Testing messages to promote stair climbing at work

Research output: Contribution to journalArticlepeer-review

Authors

Colleges, School and Institutes

Abstract

Purpose
– Worksites have been targeted as an important setting for physical activity interventions. A recent emphasis for health promoters is the use of point-of-choice interventions to encourage stair climbing at work. The purpose of this paper is to explore three point-of-choice campaigns to increase stair climbing at work.
Design/methodology/approach
– Ten focus groups and a rating task were conducted with 59 employees from a University and a University Hospital in the UK. Focus groups were structured around three messages and four prompts and sought to explore the motivational power of the resources, identify factors contributing to their effectiveness and provide recommendations to improve and optimize content. Benefits and barriers to stair climbing at work were also explored. Focus groups were recorded, transcribed and coded to identify key themes.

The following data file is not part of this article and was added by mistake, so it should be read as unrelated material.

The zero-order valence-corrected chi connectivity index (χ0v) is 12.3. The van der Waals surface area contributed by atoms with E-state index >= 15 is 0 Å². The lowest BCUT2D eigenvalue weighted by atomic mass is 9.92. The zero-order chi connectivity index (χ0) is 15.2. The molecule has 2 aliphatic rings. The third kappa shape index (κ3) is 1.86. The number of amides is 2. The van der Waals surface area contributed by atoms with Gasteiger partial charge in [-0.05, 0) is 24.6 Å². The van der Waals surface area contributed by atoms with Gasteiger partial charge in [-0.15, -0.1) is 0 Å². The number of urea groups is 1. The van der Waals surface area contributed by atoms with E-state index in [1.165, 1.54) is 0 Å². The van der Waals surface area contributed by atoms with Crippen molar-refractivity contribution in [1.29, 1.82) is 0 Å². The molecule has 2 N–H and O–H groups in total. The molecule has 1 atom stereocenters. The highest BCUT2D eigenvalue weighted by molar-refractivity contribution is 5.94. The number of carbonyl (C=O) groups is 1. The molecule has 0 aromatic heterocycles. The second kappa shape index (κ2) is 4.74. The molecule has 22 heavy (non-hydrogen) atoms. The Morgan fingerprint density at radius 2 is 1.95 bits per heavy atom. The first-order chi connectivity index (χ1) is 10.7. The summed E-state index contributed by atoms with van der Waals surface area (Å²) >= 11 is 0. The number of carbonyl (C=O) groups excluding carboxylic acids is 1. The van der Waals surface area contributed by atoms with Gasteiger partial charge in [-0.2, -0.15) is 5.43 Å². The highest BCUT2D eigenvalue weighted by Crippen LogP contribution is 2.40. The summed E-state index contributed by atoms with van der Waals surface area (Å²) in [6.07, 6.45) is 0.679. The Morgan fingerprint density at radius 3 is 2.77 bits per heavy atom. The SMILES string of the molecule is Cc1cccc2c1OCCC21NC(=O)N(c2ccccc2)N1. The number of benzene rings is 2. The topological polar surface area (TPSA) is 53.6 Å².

Findings
– Intra-personal factors health, motivation, social norms and time management influence stair climbing at work. Critically, extra-personal factors associated with the worksite itself can also bias a traveler’s choice independently of any intervention. Results suggest that messages targeting heart health have the greatest impact on reported propensity to climb the stairs at work. Messages targeting rate of respiration for fitness, however, may have a negative effect given that most people want to avoid getting out of breath at work.
Originality/value
– Qualitative research is essential for developing and refining the design detail of point-of-choice interventions and tailoring their components to address individuals’ needs in different settings but there is little evidence of this in practice.

Details

Original languageEnglish
Pages (from-to)189-205
JournalInternational Journal of Workplace Health Management
Volume8
Issue number3
Publication statusPublished - 2015

Keywords

  • Stair climbing, Workplace health, Qualitative research, Psychological research, Public health, Wellness interventions